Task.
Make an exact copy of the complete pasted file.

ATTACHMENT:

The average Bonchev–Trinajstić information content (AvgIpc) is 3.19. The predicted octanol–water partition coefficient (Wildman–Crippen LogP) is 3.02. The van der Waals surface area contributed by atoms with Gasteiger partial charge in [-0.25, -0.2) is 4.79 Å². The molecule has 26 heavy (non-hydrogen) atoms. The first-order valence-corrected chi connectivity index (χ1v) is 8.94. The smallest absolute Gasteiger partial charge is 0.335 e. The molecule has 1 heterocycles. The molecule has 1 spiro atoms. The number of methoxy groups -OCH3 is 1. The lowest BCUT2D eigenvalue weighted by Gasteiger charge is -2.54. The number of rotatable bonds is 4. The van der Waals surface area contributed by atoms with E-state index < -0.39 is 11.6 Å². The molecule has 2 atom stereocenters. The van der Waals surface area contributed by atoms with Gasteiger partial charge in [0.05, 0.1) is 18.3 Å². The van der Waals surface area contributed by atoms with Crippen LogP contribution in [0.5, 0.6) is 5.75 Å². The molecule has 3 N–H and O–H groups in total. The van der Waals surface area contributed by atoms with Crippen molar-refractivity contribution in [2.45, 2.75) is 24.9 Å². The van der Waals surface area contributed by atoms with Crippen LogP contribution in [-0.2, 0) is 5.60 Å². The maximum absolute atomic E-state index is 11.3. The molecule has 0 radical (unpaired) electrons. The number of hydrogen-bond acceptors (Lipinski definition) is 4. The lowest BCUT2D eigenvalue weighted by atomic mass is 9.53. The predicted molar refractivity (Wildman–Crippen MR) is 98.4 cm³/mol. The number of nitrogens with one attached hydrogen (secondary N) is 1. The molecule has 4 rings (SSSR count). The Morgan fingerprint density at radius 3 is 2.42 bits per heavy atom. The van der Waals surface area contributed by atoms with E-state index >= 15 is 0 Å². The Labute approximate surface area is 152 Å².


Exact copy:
The average Bonchev–Trinajstić information content (AvgIpc) is 3.19. The predicted octanol–water partition coefficient (Wildman–Crippen LogP) is 3.02. The van der Waals surface area contributed by atoms with Gasteiger partial charge in [-0.25, -0.2) is 4.79 Å². The molecule has 26 heavy (non-hydrogen) atoms. The first-order valence-corrected chi connectivity index (χ1v) is 8.94. The smallest absolute Gasteiger partial charge is 0.335 e. The molecule has 1 heterocycles. The molecule has 1 spiro atoms. The number of methoxy groups -OCH3 is 1. The lowest BCUT2D eigenvalue weighted by Gasteiger charge is -2.54. The number of rotatable bonds is 4. The van der Waals surface area contributed by atoms with E-state index < -0.39 is 11.6 Å². The molecule has 2 atom stereocenters. The van der Waals surface area contributed by atoms with Gasteiger partial charge in [0.05, 0.1) is 18.3 Å². The van der Waals surface area contributed by atoms with Crippen LogP contribution in [0.5, 0.6) is 5.75 Å². The molecule has 3 N–H and O–H groups in total. The van der Waals surface area contributed by atoms with Crippen molar-refractivity contribution in [2.45, 2.75) is 24.9 Å². The van der Waals surface area contributed by atoms with Crippen LogP contribution in [-0.2, 0) is 5.60 Å². The maximum absolute atomic E-state index is 11.3. The molecule has 0 radical (unpaired) electrons. The number of hydrogen-bond acceptors (Lipinski definition) is 4. The lowest BCUT2D eigenvalue weighted by atomic mass is 9.53. The predicted molar refractivity (Wildman–Crippen MR) is 98.4 cm³/mol. The number of nitrogens with one attached hydrogen (secondary N) is 1. The molecule has 4 rings (SSSR count). The Morgan fingerprint density at radius 3 is 2.42 bits per heavy atom. The van der Waals surface area contributed by atoms with E-state index >= 15 is 0 Å². The Labute approximate surface area is 152 Å².